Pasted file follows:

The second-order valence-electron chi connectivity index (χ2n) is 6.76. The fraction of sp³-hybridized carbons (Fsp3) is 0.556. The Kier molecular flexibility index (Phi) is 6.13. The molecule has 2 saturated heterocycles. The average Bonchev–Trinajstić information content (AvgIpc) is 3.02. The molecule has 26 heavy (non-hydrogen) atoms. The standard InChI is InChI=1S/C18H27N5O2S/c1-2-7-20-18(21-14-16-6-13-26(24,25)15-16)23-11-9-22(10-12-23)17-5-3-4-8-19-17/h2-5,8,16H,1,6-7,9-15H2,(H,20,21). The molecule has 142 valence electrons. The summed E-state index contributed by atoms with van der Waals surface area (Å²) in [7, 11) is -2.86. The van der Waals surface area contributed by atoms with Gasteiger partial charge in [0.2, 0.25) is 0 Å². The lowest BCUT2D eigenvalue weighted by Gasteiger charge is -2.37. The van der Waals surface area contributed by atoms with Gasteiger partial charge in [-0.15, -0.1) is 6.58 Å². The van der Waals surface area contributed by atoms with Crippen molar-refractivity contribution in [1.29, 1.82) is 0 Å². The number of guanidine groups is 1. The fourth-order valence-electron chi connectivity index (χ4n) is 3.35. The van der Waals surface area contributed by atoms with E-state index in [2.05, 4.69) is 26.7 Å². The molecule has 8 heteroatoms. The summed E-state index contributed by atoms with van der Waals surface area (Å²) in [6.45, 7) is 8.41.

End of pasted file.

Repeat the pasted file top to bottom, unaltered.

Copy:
The second-order valence-electron chi connectivity index (χ2n) is 6.76. The fraction of sp³-hybridized carbons (Fsp3) is 0.556. The Kier molecular flexibility index (Phi) is 6.13. The molecule has 2 saturated heterocycles. The average Bonchev–Trinajstić information content (AvgIpc) is 3.02. The molecule has 26 heavy (non-hydrogen) atoms. The standard InChI is InChI=1S/C18H27N5O2S/c1-2-7-20-18(21-14-16-6-13-26(24,25)15-16)23-11-9-22(10-12-23)17-5-3-4-8-19-17/h2-5,8,16H,1,6-7,9-15H2,(H,20,21). The molecule has 142 valence electrons. The summed E-state index contributed by atoms with van der Waals surface area (Å²) in [7, 11) is -2.86. The van der Waals surface area contributed by atoms with Gasteiger partial charge in [0.2, 0.25) is 0 Å². The lowest BCUT2D eigenvalue weighted by Gasteiger charge is -2.37. The van der Waals surface area contributed by atoms with Gasteiger partial charge in [-0.15, -0.1) is 6.58 Å². The van der Waals surface area contributed by atoms with Crippen molar-refractivity contribution in [1.29, 1.82) is 0 Å². The number of guanidine groups is 1. The fourth-order valence-electron chi connectivity index (χ4n) is 3.35. The van der Waals surface area contributed by atoms with E-state index in [2.05, 4.69) is 26.7 Å². The molecule has 8 heteroatoms. The summed E-state index contributed by atoms with van der Waals surface area (Å²) in [6.45, 7) is 8.41.